I mean, really as an artist you should be able to, and want to make both. You want to capture all types of moods and feelings in your music. You can be the deepest and most amazing lyricist of all time, and that’s all props to you, but sometimes people want to dance, and you’re limiting your universality to listeners if you can only make one kind.

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Tell us what you know about copyright.

I’ve taken a few courses in copyright and get the logistics of it. It’s not as complicated as it seems, it’s just bureaucracy, and that rarely mixes well with musicians.

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Discuss the impact of a Performing Right Organization.

It’s really useful if you register if you care about getting paid for your music. It gives the artist security knowing that their music is being checked on and making sure they’re compensated for it.

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Elaborate on how you develop your melody and instrumentation.

I usually start with percussion, then either make a melody or find a sample. Once I have the beat laid out, it’s really about the mix to get the right mood for the song; I tried to make this sound really old and warm, like something you’d hear in the background of an old Spanish bank robbery movie.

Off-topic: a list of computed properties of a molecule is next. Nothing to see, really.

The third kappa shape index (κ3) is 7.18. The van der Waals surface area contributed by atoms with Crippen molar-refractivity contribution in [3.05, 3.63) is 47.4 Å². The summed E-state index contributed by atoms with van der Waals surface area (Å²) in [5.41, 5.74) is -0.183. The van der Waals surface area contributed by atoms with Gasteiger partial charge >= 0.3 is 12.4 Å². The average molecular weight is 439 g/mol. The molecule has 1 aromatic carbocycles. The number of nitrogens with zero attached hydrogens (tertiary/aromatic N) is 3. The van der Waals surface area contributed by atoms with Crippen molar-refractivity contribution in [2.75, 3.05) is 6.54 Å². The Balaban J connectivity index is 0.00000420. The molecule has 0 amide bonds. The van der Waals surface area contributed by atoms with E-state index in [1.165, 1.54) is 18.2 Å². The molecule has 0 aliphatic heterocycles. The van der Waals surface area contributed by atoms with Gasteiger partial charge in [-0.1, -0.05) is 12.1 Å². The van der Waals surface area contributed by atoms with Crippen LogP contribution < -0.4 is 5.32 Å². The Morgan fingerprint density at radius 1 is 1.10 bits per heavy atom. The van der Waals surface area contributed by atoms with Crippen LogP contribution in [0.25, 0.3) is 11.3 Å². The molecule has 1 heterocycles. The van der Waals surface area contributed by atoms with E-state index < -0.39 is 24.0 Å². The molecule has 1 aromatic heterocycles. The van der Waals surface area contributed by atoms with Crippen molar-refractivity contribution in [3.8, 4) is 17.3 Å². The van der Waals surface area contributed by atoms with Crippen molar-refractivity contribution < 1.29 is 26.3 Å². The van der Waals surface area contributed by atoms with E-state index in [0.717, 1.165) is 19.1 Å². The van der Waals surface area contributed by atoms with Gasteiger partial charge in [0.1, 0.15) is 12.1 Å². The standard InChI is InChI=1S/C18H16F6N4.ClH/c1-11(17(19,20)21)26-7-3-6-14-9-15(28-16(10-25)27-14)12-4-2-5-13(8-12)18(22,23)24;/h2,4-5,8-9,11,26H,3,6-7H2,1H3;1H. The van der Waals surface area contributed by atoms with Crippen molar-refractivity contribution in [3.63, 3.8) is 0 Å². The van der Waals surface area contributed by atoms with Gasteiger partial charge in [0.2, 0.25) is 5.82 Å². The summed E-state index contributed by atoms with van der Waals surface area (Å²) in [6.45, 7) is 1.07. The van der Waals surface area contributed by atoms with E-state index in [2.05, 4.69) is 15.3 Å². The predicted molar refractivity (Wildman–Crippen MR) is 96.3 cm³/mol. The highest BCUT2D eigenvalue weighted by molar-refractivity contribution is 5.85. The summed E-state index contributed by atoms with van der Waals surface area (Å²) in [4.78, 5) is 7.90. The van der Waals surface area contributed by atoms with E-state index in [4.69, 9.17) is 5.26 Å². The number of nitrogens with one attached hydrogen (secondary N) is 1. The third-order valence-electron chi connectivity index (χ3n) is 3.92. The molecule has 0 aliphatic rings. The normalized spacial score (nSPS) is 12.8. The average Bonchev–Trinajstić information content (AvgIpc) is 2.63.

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Go into detail on the recording process of this song.

I actually made this song because I had a show last June and I didn’t have enough music for my set time. So it’s the day before the show and I hear this guitar sample and I go right into Pro Tools, chopped it up, made the beat in like an hour, and then I was just like “alright this is a vibe” and the hook came from that. It was my first show, and I did this song “Broken Stove” to open, and the audience was just kind of confused, because everyone before that was more trap and that song is just dark and weird with a bunch of samples. So then the “Banditos” beat hits, and while I was hitting the part where the beat cuts, these people were losing their shit; they really fucked with this one. I hopped up on the speakers for the last chorus right up to the cameraman and I looked around and people were genuinely dancing and moving their heads with it, and I was like “alright this is special, I need to do more of this.”

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Discuss your music performance.

I try to vary as much as possible, I have songs where I sing, where I rap, where I scream, it really depends on the mood I’m trying to set and what I think is right for the song.

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Tell us how you will rate yourself as an artist.

I don’t think I’m anything worth rating yet, but I really believe I am going to be. In the next 2 years I have a lot of things planned for both myself and 48 Phantom as a whole, and I think once those things are set in motion it will be a better place to rate myself. We are microscopic in comparison to our potential.